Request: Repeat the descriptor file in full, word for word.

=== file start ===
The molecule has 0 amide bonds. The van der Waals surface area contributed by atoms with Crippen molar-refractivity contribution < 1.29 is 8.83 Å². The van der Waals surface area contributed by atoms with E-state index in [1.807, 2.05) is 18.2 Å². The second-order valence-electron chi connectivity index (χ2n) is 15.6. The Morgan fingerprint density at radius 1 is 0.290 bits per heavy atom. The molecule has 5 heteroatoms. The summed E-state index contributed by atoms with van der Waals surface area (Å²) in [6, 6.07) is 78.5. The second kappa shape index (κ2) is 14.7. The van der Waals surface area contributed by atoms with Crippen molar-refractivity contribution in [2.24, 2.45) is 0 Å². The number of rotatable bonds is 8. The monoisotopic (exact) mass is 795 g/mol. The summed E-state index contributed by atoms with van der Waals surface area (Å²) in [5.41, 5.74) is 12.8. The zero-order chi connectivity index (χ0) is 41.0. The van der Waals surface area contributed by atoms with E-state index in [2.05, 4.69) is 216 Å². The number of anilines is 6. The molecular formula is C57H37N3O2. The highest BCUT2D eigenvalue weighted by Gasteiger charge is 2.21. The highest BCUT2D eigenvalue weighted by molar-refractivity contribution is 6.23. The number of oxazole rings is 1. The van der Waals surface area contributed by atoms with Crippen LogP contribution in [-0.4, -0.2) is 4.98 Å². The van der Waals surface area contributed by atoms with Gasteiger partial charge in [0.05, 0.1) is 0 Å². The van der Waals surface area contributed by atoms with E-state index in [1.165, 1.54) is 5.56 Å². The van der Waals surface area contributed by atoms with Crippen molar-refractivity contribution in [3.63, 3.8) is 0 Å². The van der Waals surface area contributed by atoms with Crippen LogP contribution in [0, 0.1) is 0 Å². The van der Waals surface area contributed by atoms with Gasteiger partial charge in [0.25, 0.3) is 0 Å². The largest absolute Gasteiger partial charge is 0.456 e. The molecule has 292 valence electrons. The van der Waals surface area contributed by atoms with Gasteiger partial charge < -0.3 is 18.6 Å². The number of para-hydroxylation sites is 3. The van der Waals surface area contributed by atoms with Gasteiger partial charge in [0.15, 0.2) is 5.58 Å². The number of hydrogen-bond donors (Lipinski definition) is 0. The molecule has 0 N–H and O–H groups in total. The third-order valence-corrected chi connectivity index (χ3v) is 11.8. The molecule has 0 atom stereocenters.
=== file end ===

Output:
The molecule has 0 amide bonds. The van der Waals surface area contributed by atoms with Crippen molar-refractivity contribution < 1.29 is 8.83 Å². The van der Waals surface area contributed by atoms with E-state index in [1.807, 2.05) is 18.2 Å². The second-order valence-electron chi connectivity index (χ2n) is 15.6. The Morgan fingerprint density at radius 1 is 0.290 bits per heavy atom. The molecule has 5 heteroatoms. The summed E-state index contributed by atoms with van der Waals surface area (Å²) in [6, 6.07) is 78.5. The second kappa shape index (κ2) is 14.7. The van der Waals surface area contributed by atoms with Crippen molar-refractivity contribution in [2.24, 2.45) is 0 Å². The number of rotatable bonds is 8. The monoisotopic (exact) mass is 795 g/mol. The summed E-state index contributed by atoms with van der Waals surface area (Å²) in [5.41, 5.74) is 12.8. The zero-order chi connectivity index (χ0) is 41.0. The van der Waals surface area contributed by atoms with E-state index in [2.05, 4.69) is 216 Å². The number of anilines is 6. The molecular formula is C57H37N3O2. The highest BCUT2D eigenvalue weighted by Gasteiger charge is 2.21. The highest BCUT2D eigenvalue weighted by molar-refractivity contribution is 6.23. The number of oxazole rings is 1. The van der Waals surface area contributed by atoms with Crippen LogP contribution in [-0.4, -0.2) is 4.98 Å². The van der Waals surface area contributed by atoms with Gasteiger partial charge in [0.05, 0.1) is 0 Å². The van der Waals surface area contributed by atoms with E-state index in [1.165, 1.54) is 5.56 Å². The van der Waals surface area contributed by atoms with Crippen molar-refractivity contribution in [3.63, 3.8) is 0 Å². The van der Waals surface area contributed by atoms with Crippen LogP contribution in [0, 0.1) is 0 Å². The van der Waals surface area contributed by atoms with Gasteiger partial charge in [0.25, 0.3) is 0 Å². The largest absolute Gasteiger partial charge is 0.456 e. The molecule has 292 valence electrons. The van der Waals surface area contributed by atoms with Gasteiger partial charge < -0.3 is 18.6 Å². The number of para-hydroxylation sites is 3. The van der Waals surface area contributed by atoms with Gasteiger partial charge in [0.15, 0.2) is 5.58 Å². The number of hydrogen-bond donors (Lipinski definition) is 0. The molecule has 0 N–H and O–H groups in total. The third-order valence-corrected chi connectivity index (χ3v) is 11.8. The molecule has 0 atom stereocenters.